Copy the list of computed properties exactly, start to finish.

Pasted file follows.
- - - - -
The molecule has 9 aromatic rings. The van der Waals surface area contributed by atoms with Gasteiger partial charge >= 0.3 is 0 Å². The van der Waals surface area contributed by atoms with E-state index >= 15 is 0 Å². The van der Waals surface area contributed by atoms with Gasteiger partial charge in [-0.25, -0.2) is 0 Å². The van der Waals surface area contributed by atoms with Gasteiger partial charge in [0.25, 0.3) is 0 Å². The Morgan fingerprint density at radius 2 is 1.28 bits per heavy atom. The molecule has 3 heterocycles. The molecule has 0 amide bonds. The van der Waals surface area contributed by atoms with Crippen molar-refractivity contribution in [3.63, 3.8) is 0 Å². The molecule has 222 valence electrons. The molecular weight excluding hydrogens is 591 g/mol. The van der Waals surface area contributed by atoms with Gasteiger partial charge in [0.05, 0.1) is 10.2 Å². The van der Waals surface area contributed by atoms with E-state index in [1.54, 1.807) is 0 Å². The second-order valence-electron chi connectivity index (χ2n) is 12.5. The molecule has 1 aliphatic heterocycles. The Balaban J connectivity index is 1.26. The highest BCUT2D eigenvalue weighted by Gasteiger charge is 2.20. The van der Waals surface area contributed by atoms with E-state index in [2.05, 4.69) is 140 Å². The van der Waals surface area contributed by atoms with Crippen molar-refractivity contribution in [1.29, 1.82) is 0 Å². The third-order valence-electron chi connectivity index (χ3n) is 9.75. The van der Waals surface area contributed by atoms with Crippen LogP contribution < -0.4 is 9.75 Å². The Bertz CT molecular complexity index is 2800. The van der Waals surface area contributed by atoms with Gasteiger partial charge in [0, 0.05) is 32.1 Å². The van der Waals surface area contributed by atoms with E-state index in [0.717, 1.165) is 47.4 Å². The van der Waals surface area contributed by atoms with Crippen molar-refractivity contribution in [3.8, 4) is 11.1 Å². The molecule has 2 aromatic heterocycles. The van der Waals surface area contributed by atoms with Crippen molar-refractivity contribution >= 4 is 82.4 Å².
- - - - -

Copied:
The molecule has 9 aromatic rings. The van der Waals surface area contributed by atoms with Gasteiger partial charge >= 0.3 is 0 Å². The van der Waals surface area contributed by atoms with E-state index >= 15 is 0 Å². The van der Waals surface area contributed by atoms with Gasteiger partial charge in [-0.25, -0.2) is 0 Å². The van der Waals surface area contributed by atoms with Gasteiger partial charge in [0.25, 0.3) is 0 Å². The Morgan fingerprint density at radius 2 is 1.28 bits per heavy atom. The molecule has 3 heterocycles. The molecule has 0 amide bonds. The van der Waals surface area contributed by atoms with Crippen molar-refractivity contribution in [3.63, 3.8) is 0 Å². The molecule has 222 valence electrons. The molecular weight excluding hydrogens is 591 g/mol. The van der Waals surface area contributed by atoms with Gasteiger partial charge in [0.05, 0.1) is 10.2 Å². The van der Waals surface area contributed by atoms with E-state index in [1.54, 1.807) is 0 Å². The second-order valence-electron chi connectivity index (χ2n) is 12.5. The molecule has 1 aliphatic heterocycles. The Balaban J connectivity index is 1.26. The highest BCUT2D eigenvalue weighted by Gasteiger charge is 2.20. The van der Waals surface area contributed by atoms with E-state index in [2.05, 4.69) is 140 Å². The van der Waals surface area contributed by atoms with Crippen molar-refractivity contribution in [1.29, 1.82) is 0 Å². The third-order valence-electron chi connectivity index (χ3n) is 9.75. The van der Waals surface area contributed by atoms with Crippen LogP contribution < -0.4 is 9.75 Å². The Bertz CT molecular complexity index is 2800. The van der Waals surface area contributed by atoms with Gasteiger partial charge in [0, 0.05) is 32.1 Å². The van der Waals surface area contributed by atoms with E-state index in [0.717, 1.165) is 47.4 Å². The van der Waals surface area contributed by atoms with Crippen molar-refractivity contribution in [3.8, 4) is 11.1 Å². The molecule has 2 aromatic heterocycles. The van der Waals surface area contributed by atoms with Crippen molar-refractivity contribution >= 4 is 82.4 Å².